will this IC works with 3.3V digital signals

Discussion in 'General Electronics Chat' started by athulascc, Mar 15, 2015.

  1. athulascc

    Thread Starter Member

    Aug 15, 2014
    86
    1
  2. DickCappels

    Moderator

    Aug 21, 2008
    2,664
    634
    It should work. If your Ardiuno controller and the SN74LVC2G157 both operate from a 3.3 volt supply and the 0 to 3.3 volt signal is digital.
     
  3. athulascc

    Thread Starter Member

    Aug 15, 2014
    86
    1
    no
    my ardiuno works with 5V
    but I am going to switch using 5v ardiuno output

    but my signal is 3.3V-0 it never connect with ardiuno
    only I need to switch using ardiuno

    will that works
     
  4. DickCappels

    Moderator

    Aug 21, 2008
    2,664
    634
    If the control signal's peak voltage exceeds the power supply of the SN74LVC2G157 then you will have to do something to keep the current that might flow through the SN74LVC2G157's input from damaging the SN74LVC2G157 or the Arduiio directly or by causing the SN74LVC2G157 to go into SCR Latchup which is likely to destroy it.

    It your control signal is 0 to 5 volts (the output of an Arudino controller with a 5V supply) and your multiplexer is connected to a 3.3 volt power supply and you do not need very high speed (hundreds of kHz or higher) then you can deal with the power supply difference by putting a 10k resistor between the Arduino output and the control input of the SN74LVC2G157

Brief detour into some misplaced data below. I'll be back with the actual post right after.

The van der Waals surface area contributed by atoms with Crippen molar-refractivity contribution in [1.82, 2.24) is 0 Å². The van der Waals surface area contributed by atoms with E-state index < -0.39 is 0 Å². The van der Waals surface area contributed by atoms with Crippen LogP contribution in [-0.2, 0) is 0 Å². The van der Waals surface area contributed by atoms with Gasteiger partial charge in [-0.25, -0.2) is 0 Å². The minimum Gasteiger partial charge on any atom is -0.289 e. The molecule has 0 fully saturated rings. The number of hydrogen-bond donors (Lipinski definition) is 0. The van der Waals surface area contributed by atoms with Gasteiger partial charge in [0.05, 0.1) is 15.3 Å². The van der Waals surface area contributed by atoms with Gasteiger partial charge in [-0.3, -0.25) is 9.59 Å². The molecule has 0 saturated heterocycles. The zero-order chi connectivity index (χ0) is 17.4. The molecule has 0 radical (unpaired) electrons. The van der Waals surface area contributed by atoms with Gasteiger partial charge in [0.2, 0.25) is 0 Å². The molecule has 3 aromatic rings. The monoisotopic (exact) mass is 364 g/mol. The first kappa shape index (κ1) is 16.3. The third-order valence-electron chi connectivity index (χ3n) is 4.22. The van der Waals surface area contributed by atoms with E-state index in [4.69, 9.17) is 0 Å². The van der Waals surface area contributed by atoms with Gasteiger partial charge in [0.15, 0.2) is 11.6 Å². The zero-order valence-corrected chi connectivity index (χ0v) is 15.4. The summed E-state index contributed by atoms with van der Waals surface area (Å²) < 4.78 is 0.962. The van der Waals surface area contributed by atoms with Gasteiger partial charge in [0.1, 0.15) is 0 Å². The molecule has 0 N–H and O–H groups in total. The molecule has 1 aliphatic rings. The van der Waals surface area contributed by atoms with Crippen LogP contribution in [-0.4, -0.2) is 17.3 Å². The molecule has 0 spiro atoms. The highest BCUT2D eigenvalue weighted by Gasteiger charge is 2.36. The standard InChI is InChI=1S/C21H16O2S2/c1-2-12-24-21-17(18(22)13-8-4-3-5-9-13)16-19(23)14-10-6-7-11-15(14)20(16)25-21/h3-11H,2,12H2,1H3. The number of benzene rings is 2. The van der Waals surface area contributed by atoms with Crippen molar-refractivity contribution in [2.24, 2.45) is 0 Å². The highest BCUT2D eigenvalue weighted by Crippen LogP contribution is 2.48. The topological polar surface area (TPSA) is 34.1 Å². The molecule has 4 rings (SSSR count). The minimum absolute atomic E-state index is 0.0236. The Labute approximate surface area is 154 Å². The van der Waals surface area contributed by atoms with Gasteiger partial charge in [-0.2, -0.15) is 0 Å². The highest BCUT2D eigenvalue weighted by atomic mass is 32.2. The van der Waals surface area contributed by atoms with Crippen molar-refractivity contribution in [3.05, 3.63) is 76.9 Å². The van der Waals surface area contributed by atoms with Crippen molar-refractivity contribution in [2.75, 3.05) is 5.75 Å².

5. Papabravo

    Expert

    Feb 24, 2006
    10,177
    1,799
    The answers are right there in the datasheet. The input voltage can exceed Vcc if you do not exceed the input clamp current. The input clamp current will flow through the series resistor and be the output high voltage minus 3.3 V divided by the resistor value.

    For example:
    If the output high voltage is 4.8Volts and the resistor is 4.7K you would compute:
    (4.8 -3.3) / 4700 ≈ 320 μA
    I think you're safe there, chum!

    It is also there in the feature list
    Can Be Used as a Down Translator to Translate Inputs From a Max of 5.5 V Down to the VCC Level

    Keep in mind that the threshold voltage is still determined by the Vcc to the 3.3V chip. If you ask me what the threshold voltage is I'm going to take a swing at you with a wet noodle.
     
    Last edited: Mar 15, 2015
  6. Arx&Sparx

    New Member

    Feb 19, 2015
    11
    3
    For what it's worth, on Arduino, for the most part, the output pins will supply up to 40mA (i think it's for the 5VDC side). There is one voltage on the board that supplies 50mA (not sure which one).
     
Loading...